Casterlow v. State

Annotate this Case

256 Ind. 214 (1971)

267 N.E.2d 552


No. 1169S274.

Supreme Court of Indiana.

Filed March 23, 1971.

Rehearing denied May 17, 1971.

*215 Palmer K. Ward, of Indianapolis, for appellant.

Theodore L. Sendak, Attorney General, Mark S. Peden, Deputy Attorney General, for appellee.


Defendant was convicted of robbery in a trial before the court without the intervention of a jury. On appeal he presents three issues: (1) That the verdict of the court is not sustained by sufficient evidence; (2) That the court erred in admitting into evidence, over objection of defendant, a sum of money of which the defendant claimed to be the owner, and (3) That he was deprived of the right to make an argument to the court at the close of all the evidence.

*216 Defendant properly introduced alibi evidence and contends that the State presented no evidence to refute such alibi by the defendant and, therefore, failed to discharge its burden of proving defendant guilty beyond a reasonable doubt. This is defendant's sole proposition relative to the sufficiency question. Apparently defendant is attempting to assert that the introduction of alibi evidence places upon the State a greater burden of proof than it would otherwise have. If so, he presents no authorities and we are aware of none to sustain such a proposition.

"Strictly speaking alibi evidence is merely rebuttal evidence directed to that part of the state's evidence which tends to identify the defendant as the person who committed the alleged crime. And in a sense an alibi is adequately covered by a general instruction which declares that the state must prove beyond a reasonable doubt all the essential elements of the offense charged. If a defendant attempts merely to rebut the state's identity evidence by testimony which directly discredits such evidence there is no suggestion of an affirmative defense; but when the defendant takes the initiative and, disregarding the state's identity evidence, attempts to set up an independent state of facts inconsistent with the defendant's presence at the time and place of the commission of the alleged crime this phase of his case is essentially an affirmative defense in form, character, and appeal to the jury. A defendant, however, by resorting to an alibi defense, does not relieve the state of the burden of identifying him beyond a reasonable doubt, as the perpetrator of the alleged offense." Witt v. State of Indiana (1933), 205 Ind. 499, 185 N.E. 645.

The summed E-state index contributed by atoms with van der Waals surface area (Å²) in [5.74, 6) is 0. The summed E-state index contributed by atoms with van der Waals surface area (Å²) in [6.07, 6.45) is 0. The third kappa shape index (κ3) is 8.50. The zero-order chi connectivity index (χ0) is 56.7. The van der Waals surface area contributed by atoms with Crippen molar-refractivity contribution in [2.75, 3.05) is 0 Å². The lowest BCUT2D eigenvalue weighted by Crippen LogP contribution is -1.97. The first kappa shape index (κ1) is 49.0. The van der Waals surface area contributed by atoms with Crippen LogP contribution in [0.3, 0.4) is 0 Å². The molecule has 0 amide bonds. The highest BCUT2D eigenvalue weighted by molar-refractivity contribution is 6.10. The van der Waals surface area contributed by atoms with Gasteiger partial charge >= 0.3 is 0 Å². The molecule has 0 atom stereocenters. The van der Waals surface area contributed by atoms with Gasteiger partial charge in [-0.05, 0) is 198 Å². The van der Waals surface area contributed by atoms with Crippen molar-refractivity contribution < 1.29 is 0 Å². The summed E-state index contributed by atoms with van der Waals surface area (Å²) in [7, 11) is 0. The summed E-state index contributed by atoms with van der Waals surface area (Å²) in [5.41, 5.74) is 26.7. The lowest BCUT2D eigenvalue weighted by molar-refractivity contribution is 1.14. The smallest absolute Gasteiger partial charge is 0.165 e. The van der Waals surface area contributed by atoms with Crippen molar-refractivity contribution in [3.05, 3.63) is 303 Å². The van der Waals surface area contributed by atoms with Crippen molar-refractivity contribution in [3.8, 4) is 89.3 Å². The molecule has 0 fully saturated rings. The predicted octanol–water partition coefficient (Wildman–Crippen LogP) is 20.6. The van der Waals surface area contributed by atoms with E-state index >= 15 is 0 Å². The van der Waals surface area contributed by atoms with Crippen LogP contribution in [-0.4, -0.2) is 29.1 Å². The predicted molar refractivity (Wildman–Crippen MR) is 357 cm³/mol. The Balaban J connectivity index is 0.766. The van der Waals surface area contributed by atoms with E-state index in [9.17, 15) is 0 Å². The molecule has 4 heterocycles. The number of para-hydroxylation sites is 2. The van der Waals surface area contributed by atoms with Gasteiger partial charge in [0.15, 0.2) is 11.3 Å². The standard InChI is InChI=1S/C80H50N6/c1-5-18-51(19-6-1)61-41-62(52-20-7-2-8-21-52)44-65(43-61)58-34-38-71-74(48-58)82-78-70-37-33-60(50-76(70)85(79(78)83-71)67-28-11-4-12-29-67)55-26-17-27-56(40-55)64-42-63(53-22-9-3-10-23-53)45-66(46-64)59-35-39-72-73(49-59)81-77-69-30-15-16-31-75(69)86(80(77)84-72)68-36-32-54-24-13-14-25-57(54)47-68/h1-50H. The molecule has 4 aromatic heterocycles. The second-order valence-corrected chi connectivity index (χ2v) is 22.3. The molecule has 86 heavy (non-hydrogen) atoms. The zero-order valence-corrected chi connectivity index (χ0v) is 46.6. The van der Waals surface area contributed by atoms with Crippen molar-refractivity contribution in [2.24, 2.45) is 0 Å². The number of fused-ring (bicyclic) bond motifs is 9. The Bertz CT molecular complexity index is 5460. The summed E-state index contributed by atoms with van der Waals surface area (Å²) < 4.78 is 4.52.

The State presented the two victims of the robbery, both of whom identified the defendant as the one who committed the robbery charged. We fail to see how the alibi could have been better refuted. Clearly there was no insufficiency of the evidence.

On the day following the robbery the police were called by the defendant to the scene of a disturbance at an auto service *217 station in the same city where the robbery had occurred. Defendant was complaining that someone there had taken money from him. At the suggestion of one of the men present, one of the investigating policemen looked in the restroom where he found currency in excess of $600.00. Defendant on this occasion identified the money as being his. One of the officers then became suspicious that defendant was the person who had committed the robbery and asked him if he would go to the scene for possible identification. Defendant agreed, and the victims identified him as the one who robbed them the previous day. At the trial the money was introduced into evidence, over defendant's objection upon the grounds that the chain of custody had not been established. On appeal, defendant has abandoned this theory but contends that the evidence was irrelevant by reason of a lack of connection between him and the money. Strictly speaking neither alleged error is before this Court. The irrelevancy question is not available because it was not presented to the trial court at the time of the objection. And the chain of custody question has been waived because not presented by the brief. Nevertheless it is clear that neither position has merit, even if held to be properly preserved and presented. By his own admission defendant claimed ownership of the money. The evidence may not have had great weight, but it cannot be seriously regarded as irrelevant. Also, the money was shown to have been in the police property room from the time it was checked in by one of the arresting officers, in the presence of the identifying witness, until checked out of such custody by him on the day of the trial.

At the close of the State's rebuttal evidence, the prosecutor announced "The State rests," and defense counsel announced "The defense rests, Your Honor". The court proceeded immediately to announce its verdict of guilty and to order pre-commitment investigation. There was no objection to rendition of the verdict at this time and no offer *218 of summation. It is not unusual for counsel to waive arguments when the case is tried before the court. Without here determining whether one is entitled, as a matter of right under Acts of 1905, Ch. 169, § 260, as amended by Acts of 1909, Ch. 96, § 1 and Acts of 1927, Ch. 132, § 14 (1956 Repl. Burns § 9-1805), to present oral arguments in a case tried before the court, if such a right does exist, it was waived in this case by failure to raise the question at the proper time, i.e., at that stage of the proceedings when arguments would otherwise have been heard. Such question could not be presented for the first time by the motion for a new trial.


Arterburn, C.J. and Givan, DeBruler and Hunter, JJ., concur.

NOTE. Reported in 267 N.E.2d 552.

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